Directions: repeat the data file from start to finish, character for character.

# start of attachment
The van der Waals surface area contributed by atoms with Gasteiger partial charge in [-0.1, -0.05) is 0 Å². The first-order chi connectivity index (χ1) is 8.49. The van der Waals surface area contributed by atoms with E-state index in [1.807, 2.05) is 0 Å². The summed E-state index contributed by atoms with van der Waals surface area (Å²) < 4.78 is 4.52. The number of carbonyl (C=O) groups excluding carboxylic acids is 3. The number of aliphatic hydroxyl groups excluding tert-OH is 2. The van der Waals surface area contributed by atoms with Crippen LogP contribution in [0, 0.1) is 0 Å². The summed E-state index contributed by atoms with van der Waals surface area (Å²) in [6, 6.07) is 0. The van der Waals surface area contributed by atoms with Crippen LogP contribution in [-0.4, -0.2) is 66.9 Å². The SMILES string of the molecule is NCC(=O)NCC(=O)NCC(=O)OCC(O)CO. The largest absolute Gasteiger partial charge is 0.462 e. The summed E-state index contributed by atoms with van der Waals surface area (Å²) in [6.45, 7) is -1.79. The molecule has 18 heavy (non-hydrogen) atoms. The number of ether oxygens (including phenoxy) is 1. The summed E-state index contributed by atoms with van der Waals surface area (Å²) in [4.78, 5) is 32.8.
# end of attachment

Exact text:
The van der Waals surface area contributed by atoms with Gasteiger partial charge in [-0.1, -0.05) is 0 Å². The first-order chi connectivity index (χ1) is 8.49. The van der Waals surface area contributed by atoms with E-state index in [1.807, 2.05) is 0 Å². The summed E-state index contributed by atoms with van der Waals surface area (Å²) < 4.78 is 4.52. The number of carbonyl (C=O) groups excluding carboxylic acids is 3. The number of aliphatic hydroxyl groups excluding tert-OH is 2. The van der Waals surface area contributed by atoms with Crippen LogP contribution in [0, 0.1) is 0 Å². The summed E-state index contributed by atoms with van der Waals surface area (Å²) in [6, 6.07) is 0. The van der Waals surface area contributed by atoms with Crippen LogP contribution in [-0.4, -0.2) is 66.9 Å². The SMILES string of the molecule is NCC(=O)NCC(=O)NCC(=O)OCC(O)CO. The largest absolute Gasteiger partial charge is 0.462 e. The summed E-state index contributed by atoms with van der Waals surface area (Å²) in [6.45, 7) is -1.79. The molecule has 18 heavy (non-hydrogen) atoms. The number of ether oxygens (including phenoxy) is 1. The summed E-state index contributed by atoms with van der Waals surface area (Å²) in [4.78, 5) is 32.8.